One of Auchincloss’s great themes—the decline of the ruling–class WASP—here expands to include the female strivers of the pre-feminist age.
Think of all this century’s grande dames, those smart and connected women from Pamela Harriman to Brooke Astor who refused to assume a matronly role for their well-off hubbies, and you have the real-life counterparts to Auchincloss’s heroine. This is not his first book to examine the ethics of well-bred women on the make (see The Lady of Situations, 1990). What’s new here is a surprising sexual frankness, conveying a familiar reminder that among the upper classes even adultery has its rules of behavior. Violet Longcope, the frustrated wife of a Yale professor, hopes for greater things for her daughter, Clara, a blond and beautiful Vassar grad. Pushed by her mother, herself deluded by visions of “the great world” beyond New Haven, Clara marries into the fabulously wealthy Hoyt family, ruled by her mother-in-law, who cautiously approves Clara’s desire to have a career of her own. A success at a major style magazine, Clara pauses briefly in her ascent to bear a child. While her husband fights in WWII, she gets involved stateside with a Kennedyesque politician. After her lover dies at Normandy and her husband learns of the affair, Clara gets a divorce and devotes herself full-time to her career. She plots her editorial takeover of the magazine, eventually marries the elderly tycoon who owns it, and after his death runs his foundation with the same savvy she’s displayed throughout. Auchincloss works in his familiarity with trusts and estates once again when Clara’s greedy stepson challenges her inheritance. Always the smooth operator, liberal-minded Clara survives an ill-fated affair with an oily art-dealer and eventually triumphs with an ambassadorship from JFK himself.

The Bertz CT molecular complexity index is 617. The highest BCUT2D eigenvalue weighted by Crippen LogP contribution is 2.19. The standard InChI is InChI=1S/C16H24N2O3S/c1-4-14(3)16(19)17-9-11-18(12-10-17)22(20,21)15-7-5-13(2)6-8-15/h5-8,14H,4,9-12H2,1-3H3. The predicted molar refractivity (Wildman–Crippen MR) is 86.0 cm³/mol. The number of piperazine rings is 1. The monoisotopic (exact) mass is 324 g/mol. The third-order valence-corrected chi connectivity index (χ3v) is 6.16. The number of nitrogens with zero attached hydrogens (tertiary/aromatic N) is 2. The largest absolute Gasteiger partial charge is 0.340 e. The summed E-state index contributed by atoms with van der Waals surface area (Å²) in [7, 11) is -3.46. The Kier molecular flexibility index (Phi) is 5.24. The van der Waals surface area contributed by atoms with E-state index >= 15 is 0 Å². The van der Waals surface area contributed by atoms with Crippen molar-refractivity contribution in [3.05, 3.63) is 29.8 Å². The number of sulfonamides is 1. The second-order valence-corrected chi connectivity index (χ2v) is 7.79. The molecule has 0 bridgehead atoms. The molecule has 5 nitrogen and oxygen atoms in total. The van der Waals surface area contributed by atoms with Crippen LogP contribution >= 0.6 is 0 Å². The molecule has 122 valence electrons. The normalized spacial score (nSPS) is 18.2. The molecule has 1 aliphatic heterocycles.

Another fine chapter in Auchincloss’s ongoing fictional chronicle of the American century.